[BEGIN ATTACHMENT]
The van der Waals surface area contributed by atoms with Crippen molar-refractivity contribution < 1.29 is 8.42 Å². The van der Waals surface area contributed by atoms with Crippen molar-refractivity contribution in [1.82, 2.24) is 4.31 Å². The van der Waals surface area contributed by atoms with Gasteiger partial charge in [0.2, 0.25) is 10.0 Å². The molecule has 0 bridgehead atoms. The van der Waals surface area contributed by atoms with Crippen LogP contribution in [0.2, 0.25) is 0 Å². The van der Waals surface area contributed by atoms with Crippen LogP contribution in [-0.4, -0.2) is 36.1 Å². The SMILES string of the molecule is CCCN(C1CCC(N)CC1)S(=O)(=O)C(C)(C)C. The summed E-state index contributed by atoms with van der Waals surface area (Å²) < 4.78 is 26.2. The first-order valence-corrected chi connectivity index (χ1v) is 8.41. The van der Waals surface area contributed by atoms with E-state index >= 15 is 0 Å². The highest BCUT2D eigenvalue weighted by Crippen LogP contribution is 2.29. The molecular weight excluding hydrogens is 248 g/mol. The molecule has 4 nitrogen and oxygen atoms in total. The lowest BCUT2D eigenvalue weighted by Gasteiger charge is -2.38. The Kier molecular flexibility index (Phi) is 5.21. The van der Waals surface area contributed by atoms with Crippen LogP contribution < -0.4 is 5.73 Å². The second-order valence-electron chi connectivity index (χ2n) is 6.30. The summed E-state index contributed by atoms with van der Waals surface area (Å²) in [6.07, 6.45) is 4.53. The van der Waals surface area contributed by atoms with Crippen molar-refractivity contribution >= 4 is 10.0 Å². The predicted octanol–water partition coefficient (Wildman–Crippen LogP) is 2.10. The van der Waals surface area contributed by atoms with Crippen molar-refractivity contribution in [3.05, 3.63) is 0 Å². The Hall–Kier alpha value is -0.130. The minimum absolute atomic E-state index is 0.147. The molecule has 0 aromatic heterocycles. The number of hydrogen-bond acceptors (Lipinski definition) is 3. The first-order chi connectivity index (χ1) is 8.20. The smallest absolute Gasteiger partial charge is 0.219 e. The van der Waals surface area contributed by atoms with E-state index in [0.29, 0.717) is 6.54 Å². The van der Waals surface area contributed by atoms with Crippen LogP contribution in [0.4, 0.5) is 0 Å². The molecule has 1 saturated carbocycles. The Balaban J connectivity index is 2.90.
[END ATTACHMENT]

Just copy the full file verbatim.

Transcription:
The van der Waals surface area contributed by atoms with Crippen molar-refractivity contribution < 1.29 is 8.42 Å². The van der Waals surface area contributed by atoms with Crippen molar-refractivity contribution in [1.82, 2.24) is 4.31 Å². The van der Waals surface area contributed by atoms with Gasteiger partial charge in [0.2, 0.25) is 10.0 Å². The molecule has 0 bridgehead atoms. The van der Waals surface area contributed by atoms with Crippen LogP contribution in [0.2, 0.25) is 0 Å². The van der Waals surface area contributed by atoms with Crippen LogP contribution in [-0.4, -0.2) is 36.1 Å². The SMILES string of the molecule is CCCN(C1CCC(N)CC1)S(=O)(=O)C(C)(C)C. The summed E-state index contributed by atoms with van der Waals surface area (Å²) < 4.78 is 26.2. The first-order valence-corrected chi connectivity index (χ1v) is 8.41. The van der Waals surface area contributed by atoms with E-state index >= 15 is 0 Å². The highest BCUT2D eigenvalue weighted by Crippen LogP contribution is 2.29. The molecular weight excluding hydrogens is 248 g/mol. The molecule has 4 nitrogen and oxygen atoms in total. The lowest BCUT2D eigenvalue weighted by Gasteiger charge is -2.38. The Kier molecular flexibility index (Phi) is 5.21. The van der Waals surface area contributed by atoms with Crippen LogP contribution < -0.4 is 5.73 Å². The second-order valence-electron chi connectivity index (χ2n) is 6.30. The summed E-state index contributed by atoms with van der Waals surface area (Å²) in [6.07, 6.45) is 4.53. The van der Waals surface area contributed by atoms with Crippen molar-refractivity contribution >= 4 is 10.0 Å². The predicted octanol–water partition coefficient (Wildman–Crippen LogP) is 2.10. The van der Waals surface area contributed by atoms with Crippen molar-refractivity contribution in [3.05, 3.63) is 0 Å². The Hall–Kier alpha value is -0.130. The minimum absolute atomic E-state index is 0.147. The molecule has 0 aromatic heterocycles. The number of hydrogen-bond acceptors (Lipinski definition) is 3. The first-order chi connectivity index (χ1) is 8.20. The smallest absolute Gasteiger partial charge is 0.219 e. The van der Waals surface area contributed by atoms with E-state index in [0.29, 0.717) is 6.54 Å². The van der Waals surface area contributed by atoms with Crippen LogP contribution in [0.4, 0.5) is 0 Å². The molecule has 1 saturated carbocycles. The Balaban J connectivity index is 2.90.